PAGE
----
The Mystery of the Opal: An Interview with Strange Colours director Alena Lodkina
MIFF Critics Campus intern Faith Everard speaks with rising talent Alena Lodkina, the director of Strange Colours.
“Opals!” exclaims writer-director Alena Lodkina. “The imagery of opals, these precious stones in the ground, there are all sorts of mystical, esoteric meanings attached to stones.” She’s talking about her feature debut Strange Colours, an enigmatic, reflective film that examines the inhabitants of a small opal-mining community in rural New South Wales.
Born from Lodkina’s earlier documentary short, Lightning Ridge: The Land of Black Opals (MIFF 2017), Strange Colours returns to the remote township, this time through the prism of a fictional narrative. In it, Milena (Kate Cheel) is a young woman venturing into the wilderness in order to visit her dying father (Daniel P. Jones). Lodkina, clearly influenced by her previous filmmaking journey to Lightning Ridge, fell in the love with the town. “It really stayed with me,” she says. “The kinds of characters that line up in a place like that... it was really memorable and cinematic.” She soon brought producer Kate Laurie and co-writer/producer Isaac Wall on board, and they started developing a script based on the documentary research that had already gone into the project.
Lodkina was immensely drawn to the landscape. “It’s so unusual and it’s such an escape,” she reflects. “It’s kind of melancholic but also moving. You start seeing things in a different way when you're there.” For the writer-director, this relationship became a kind of addiction: “That’s what keeps you coming back,” she says of the landscape. “You never feel that you’ve got enough. You want to see more, you want to speak to more people.”
In spite of her love for the region, Lodkina ran into significant trouble when shooting in what was essentially an off-grid location. There were no GPS signals, no maps, and sometimes, there was no electricity. It was a struggle to simply make sure the cast and crew were well-fed and caffeinated. “Burs on the ground proved to be one of the most irritating things,” she recalls, “they get stuck to your socks.” They also had to deal with snakes, insects and weather challenges, during which the tight-knit crew proved invaluable. “It’s such an incredible operation,” Lodkina says. “We were really lucky to have a really solid crew who stuck together. We had so much solidarity on set. There was no weird crew politics. Everyone was in it together and it made the film possible.”
Strange Colours’ naturalistic aesthetic is assisted by the appearance of a number of non-actor residents of Lightning Ridge, who are peppered throughout the film. “When you approach a real community with its own politics, [it’s] so hard knowing what you can and can’t say about people,” says Lodkina, whose respect for these residents is clear. To fairly depict the community, Lodkina carefully employed a fictional narrative: “I made the choice that I didn’t want to do an exposé on Lightning Ridge because I had relationships with the people,” she says. “It wasn’t what was interesting to me anyway, the actual lives and actual facts about the people. What was interesting to me were the existential themes that the stories evoked of outcasts, and the kinds of stories that lead people to go to a place like that. I thought I could achieve that through fiction.” Indeed, Lodkina champions the construct of fiction, which she felt freed her from the constraints of the more literal style of a documentary. For her, fiction enables a filmmaker to get “closer to the truth” of a place.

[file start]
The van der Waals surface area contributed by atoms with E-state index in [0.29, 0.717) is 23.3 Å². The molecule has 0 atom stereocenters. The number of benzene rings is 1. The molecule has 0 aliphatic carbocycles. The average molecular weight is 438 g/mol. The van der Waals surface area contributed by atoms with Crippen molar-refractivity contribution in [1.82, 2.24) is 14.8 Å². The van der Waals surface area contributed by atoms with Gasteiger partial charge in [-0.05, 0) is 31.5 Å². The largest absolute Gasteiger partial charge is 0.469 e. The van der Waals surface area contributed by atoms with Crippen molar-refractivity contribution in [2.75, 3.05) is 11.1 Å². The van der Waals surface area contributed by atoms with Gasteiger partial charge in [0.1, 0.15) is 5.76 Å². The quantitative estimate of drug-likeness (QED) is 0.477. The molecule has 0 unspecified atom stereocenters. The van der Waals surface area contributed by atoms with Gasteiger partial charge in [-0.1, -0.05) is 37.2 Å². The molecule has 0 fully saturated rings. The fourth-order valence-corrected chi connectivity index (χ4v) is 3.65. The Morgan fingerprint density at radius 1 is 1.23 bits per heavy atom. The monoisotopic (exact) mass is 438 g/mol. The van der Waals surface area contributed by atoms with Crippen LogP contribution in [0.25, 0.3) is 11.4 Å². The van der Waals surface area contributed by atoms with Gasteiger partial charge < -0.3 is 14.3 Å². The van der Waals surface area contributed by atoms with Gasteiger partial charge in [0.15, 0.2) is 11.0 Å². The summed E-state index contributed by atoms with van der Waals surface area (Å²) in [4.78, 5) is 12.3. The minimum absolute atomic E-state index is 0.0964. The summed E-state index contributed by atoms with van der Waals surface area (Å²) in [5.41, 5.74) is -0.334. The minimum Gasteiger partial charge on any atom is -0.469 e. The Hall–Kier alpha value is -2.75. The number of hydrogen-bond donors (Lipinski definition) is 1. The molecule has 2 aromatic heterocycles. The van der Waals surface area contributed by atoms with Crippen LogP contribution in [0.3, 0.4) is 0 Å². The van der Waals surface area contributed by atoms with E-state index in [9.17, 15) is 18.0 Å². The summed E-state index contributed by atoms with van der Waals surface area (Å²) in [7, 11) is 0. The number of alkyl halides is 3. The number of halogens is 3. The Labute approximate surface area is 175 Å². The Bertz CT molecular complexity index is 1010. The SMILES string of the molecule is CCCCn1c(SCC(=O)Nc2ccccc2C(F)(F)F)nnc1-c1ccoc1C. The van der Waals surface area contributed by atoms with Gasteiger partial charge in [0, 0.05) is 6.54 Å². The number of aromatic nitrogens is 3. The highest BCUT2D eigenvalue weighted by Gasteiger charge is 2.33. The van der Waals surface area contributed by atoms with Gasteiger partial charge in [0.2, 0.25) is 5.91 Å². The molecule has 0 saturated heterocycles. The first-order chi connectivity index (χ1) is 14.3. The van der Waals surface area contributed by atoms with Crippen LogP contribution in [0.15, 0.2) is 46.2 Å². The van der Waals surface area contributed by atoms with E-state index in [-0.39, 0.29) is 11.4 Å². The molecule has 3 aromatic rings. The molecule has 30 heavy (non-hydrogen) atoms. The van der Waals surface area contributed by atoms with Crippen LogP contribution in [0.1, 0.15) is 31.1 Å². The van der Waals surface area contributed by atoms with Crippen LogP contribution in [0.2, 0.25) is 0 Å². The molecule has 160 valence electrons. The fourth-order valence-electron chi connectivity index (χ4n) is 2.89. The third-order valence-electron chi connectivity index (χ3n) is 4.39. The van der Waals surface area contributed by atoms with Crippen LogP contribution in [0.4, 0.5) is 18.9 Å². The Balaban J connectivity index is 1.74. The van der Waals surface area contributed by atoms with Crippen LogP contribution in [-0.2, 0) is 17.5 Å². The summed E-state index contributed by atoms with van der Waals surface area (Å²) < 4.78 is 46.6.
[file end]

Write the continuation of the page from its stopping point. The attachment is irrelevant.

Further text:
There’s a sense throughout Strange Colours that Lodkina wanted to disprove the negative myths and stereotypes that often surround small towns - chiefly, that the remoteness of such places makes them automatically dangerous. “It’s unsettling in many ways,” she explains. “There’s tension in the film because of the inherent discomfort of being a woman in a masculine community.” Yet Strange Colours never veers into the familiar territory of exploitation or horror, and it isn’t, as she says, “a film with psycho killers in a rural town.” Through Lodkina’s lens, Lightning Ridge and its townsfolk become strikingly real, and the film takes on a tranquil, meditative quality that reveals a deep sense of spiritual connection. In researching the project, Lodkina says she was influenced by “The Storyteller”, Walter Benjamin’s essay that references Russian writer Nikolai Leskov’s short story “Alexandrite”, with its description of the historical symbolism attached to various stones. Such spirituality is seamlessly woven into the fabric of the film.
Beyond filmmaking, Lodkina has worked variously as a critic and a film editor, cutting Amiel Courtin-Wilson’s avant garde portrait of the late jazz musician Cecil Taylor, last year’s The Silent Eye (MIFF 2017). In moving between these practices, Lodkina stresses the importance of any filmmaker's engagement with the medium at an analytical level. “It’s so important to be thinking about film critically and historically,” she explains. “I think it’s a bit of shame sometimes that dialogue around filmmaking is about industry and markets, whereas for me it’s an enormous part of culture.” Lodkina firmly believes that filmmakers have a responsibility towards their audiences, which can be better informed by exploring their own experiences with film. “I think it’s a bit strange that there’s a less of an overlap between critics and filmmakers now,” she says “I don’t know why there isn’t more. It seems obvious that filmmakers would have really interesting things to say about film.”
Strange Colours screens tonight at MIFF 2018.
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